Originally written on Camden Crazies  |  Last updated 5/15/13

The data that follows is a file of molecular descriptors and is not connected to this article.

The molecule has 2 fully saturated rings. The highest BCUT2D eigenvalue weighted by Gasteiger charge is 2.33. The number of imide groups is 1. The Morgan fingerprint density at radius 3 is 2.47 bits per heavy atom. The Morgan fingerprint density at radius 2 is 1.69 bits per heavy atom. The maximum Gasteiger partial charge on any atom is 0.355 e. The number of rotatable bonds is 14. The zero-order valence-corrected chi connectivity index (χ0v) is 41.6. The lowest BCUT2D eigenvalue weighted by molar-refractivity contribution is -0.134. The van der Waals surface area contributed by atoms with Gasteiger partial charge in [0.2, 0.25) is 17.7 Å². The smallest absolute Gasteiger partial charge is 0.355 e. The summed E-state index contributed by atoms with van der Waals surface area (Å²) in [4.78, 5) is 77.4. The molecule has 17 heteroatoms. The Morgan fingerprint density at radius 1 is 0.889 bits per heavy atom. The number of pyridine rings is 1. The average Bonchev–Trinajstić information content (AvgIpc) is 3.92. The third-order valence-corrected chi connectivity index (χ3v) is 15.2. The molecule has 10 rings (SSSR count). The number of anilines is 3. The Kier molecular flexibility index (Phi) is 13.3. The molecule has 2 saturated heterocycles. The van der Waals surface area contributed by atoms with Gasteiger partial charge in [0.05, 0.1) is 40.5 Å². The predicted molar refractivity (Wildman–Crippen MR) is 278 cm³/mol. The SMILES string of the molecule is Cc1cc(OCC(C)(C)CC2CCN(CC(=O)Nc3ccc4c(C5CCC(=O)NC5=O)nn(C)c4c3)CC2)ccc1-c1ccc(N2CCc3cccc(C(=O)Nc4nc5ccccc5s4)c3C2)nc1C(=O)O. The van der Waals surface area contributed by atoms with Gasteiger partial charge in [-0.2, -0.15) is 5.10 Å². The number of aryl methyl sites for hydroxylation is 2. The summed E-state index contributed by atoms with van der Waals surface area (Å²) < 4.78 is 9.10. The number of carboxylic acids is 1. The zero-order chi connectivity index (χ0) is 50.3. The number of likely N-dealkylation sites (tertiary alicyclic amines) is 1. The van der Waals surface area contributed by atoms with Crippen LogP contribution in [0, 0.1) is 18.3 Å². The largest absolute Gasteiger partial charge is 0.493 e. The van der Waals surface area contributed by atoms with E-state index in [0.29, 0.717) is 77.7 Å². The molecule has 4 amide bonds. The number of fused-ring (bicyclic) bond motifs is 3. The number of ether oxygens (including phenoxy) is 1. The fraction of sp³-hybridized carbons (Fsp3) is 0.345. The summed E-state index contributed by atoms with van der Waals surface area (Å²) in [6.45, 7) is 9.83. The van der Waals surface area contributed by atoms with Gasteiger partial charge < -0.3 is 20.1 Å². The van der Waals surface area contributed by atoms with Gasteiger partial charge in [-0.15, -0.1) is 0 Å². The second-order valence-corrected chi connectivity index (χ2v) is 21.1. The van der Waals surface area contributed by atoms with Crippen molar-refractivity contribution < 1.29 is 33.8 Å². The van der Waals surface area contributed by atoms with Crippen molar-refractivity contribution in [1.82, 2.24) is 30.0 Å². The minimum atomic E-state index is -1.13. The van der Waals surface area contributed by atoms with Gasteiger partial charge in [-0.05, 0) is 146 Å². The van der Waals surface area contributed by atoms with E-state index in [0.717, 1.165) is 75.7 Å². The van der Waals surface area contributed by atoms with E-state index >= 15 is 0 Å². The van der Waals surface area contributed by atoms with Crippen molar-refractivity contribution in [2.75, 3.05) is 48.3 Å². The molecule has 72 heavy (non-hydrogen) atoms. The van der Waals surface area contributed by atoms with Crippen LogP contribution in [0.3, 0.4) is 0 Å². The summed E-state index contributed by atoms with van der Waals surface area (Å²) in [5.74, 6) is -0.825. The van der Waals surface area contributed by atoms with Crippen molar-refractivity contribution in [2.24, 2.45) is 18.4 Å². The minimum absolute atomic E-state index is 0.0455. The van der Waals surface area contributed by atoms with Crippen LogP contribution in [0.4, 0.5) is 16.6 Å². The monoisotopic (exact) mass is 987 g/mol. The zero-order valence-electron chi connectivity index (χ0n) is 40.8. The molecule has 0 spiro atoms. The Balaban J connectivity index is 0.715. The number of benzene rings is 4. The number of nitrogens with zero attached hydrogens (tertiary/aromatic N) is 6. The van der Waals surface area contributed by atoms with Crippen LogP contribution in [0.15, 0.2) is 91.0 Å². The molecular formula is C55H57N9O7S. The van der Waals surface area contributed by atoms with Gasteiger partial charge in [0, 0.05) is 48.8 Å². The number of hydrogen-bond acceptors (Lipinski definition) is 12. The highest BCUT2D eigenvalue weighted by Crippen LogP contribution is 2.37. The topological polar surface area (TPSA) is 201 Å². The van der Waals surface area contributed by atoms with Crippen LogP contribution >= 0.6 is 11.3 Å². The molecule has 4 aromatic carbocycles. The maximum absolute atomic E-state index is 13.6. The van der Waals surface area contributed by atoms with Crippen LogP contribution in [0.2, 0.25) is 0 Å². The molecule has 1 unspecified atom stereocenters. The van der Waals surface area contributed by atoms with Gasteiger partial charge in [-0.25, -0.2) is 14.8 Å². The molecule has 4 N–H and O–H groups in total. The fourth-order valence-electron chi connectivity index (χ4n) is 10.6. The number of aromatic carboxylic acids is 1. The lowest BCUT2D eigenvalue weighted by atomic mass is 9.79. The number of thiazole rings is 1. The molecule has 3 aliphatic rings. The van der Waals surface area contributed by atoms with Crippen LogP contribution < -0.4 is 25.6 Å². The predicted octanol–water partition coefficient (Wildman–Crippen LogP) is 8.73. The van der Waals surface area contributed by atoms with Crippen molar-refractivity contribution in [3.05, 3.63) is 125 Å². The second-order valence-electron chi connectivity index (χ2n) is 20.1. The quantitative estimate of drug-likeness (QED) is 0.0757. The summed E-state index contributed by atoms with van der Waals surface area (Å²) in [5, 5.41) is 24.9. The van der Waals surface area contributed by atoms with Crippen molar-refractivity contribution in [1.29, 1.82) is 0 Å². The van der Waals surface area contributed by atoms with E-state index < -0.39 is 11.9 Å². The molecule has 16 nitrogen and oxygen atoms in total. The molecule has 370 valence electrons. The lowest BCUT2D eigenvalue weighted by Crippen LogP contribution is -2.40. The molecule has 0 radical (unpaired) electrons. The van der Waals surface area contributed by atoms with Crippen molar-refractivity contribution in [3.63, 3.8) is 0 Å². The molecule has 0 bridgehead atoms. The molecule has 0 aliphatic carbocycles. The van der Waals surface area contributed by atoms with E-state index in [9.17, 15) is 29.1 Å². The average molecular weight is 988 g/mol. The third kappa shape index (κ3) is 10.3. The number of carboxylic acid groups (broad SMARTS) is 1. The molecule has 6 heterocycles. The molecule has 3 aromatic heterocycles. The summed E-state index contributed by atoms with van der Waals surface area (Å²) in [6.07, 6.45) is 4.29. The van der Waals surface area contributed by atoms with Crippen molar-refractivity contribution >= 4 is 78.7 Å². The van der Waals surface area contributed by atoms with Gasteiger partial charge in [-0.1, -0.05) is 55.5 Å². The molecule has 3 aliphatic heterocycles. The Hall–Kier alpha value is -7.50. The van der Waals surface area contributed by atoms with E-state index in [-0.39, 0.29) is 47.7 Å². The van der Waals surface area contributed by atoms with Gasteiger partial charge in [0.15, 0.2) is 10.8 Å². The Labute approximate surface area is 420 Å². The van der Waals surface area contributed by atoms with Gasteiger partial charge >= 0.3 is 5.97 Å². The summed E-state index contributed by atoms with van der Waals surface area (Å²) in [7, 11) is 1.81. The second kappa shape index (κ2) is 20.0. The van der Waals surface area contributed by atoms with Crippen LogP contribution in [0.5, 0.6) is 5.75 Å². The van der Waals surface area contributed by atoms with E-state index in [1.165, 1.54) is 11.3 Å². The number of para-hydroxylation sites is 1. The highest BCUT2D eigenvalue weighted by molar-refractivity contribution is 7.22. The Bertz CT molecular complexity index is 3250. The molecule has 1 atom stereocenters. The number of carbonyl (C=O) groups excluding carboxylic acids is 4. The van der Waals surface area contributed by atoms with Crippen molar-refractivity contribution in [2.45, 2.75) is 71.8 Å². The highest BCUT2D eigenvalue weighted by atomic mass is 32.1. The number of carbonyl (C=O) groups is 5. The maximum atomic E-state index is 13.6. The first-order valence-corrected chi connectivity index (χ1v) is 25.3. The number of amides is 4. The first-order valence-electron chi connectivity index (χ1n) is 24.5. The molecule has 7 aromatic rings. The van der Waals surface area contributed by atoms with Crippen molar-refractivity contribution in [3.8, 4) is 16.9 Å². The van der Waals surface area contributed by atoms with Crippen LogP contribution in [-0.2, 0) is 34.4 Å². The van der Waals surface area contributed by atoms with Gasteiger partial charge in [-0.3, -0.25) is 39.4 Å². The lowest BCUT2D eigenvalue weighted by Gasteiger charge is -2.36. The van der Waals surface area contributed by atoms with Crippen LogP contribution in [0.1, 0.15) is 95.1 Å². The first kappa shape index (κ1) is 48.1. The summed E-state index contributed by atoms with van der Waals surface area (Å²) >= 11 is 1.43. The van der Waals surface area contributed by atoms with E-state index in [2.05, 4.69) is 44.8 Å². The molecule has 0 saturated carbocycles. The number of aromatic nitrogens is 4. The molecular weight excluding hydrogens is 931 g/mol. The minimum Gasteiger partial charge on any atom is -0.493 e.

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The other day on the radio, I heard some argument as to whether or not the Orioles should sign Matt Wieters to a $10 M a year contract. The part that got me was that even the people in favor seemed to assume that Wieters would take such a deal. When I expressed that idea, I received a fair bit of push-back - it seems like people don't think that Wieters is actually that good. These people are mistaken. The bar for offense at the catcher postilion is not very high. The bar for offense at the catcher position is really not very high when said catcher also saves you upwards of 10 runs a season with the glove. Therefore even a league-average hitter is going to be quite valuable (in the neighborhood of 3-3.5 wins above replacement), if he's also a plus defensive catcher. Such a player, if he were a free agent now, might be expected to sign for something like $15 M a year (with the influx of money into the sport recently driving up salaries it seems). So, is Matt Wieters such a player? Maybe, but he's probably better. In 2011, Wieters started to hit for some more power. Over the next two seasons, he hit a combined .255/.329/.442. That doesn't look that impressive, but it's good enough for an above average .335 wOBA. Combined with his plus defense, that allowed him to average 4.3 fWAR over the two years. That's quite good, obviously - tied for the third highest mark for all catchers for '11-'12, behind Yadier Molina (signed a 5 year, $75 M deal; is four years older than Wieters) and Buster Posey (signed for 9 years and $167 M; not arguing Wieters is in Posey's class).  But Wieters' poor start to 2013 means he's no longer that guy, right? Seasons BA OBP SLG wOBA BB% K% ISO BABIP '11-'12 .255 .329 .442 .335 9.4% 17.1% .187 .275 2013 .237 .309 .427 .308 10.0% 18.0% .191 .248 The batting line is down, but the walks, strike-outs, and power numbers are all pretty much the same. The only real difference is a drop in BABIP. Wieters is hitting more flyballs so far this year, which probably has something to do with it. I imagine it will come up though, and if it was actually at  the .275 level like the last two years then his batting line would be more like .249/.320/.443 - not too far off from the first line in the table. And once again, while that doesn't look like much it's actually a bit better than what the average Major League batter has done this year - walks plus power makes up for a mediocre batting average quite well. On the other hand, the BABIP might come in a bit lower if Wieters keeps hitting a lot of flyballs, but the flip side to that is that the extra balls in the air might allow him to a few extra home runs. Either way, I expect him to finish the season as around a league average hitter, and that's after getting off to a slow start. Someone actually suggested to me that Wieters has gotten worse as a hitter since he came up, which I guess is based on his batting average being .288 as a rookie (buoyed by a .356 BABIP that was just not going to be sustainable for a slow-as-molasses catcher). He's mostly the same guy, but just double the home run power - which seems like a plus to me. Maybe people allow their expectations to get the better of them - Wieters surely isn't the guy we thought he might be given his Minor League numbers (and that's unlikely to happen). But judging him just based on what he's doing as a player, I don't think it's reasonable to call him a "bad" hitter; he's solid - average-ish to a bit above. And he's just turning 27 this season, which in no way precludes him from getting better. Not that he'd need to to make signing him for $10 M a year a very easy decision for the Orioles.
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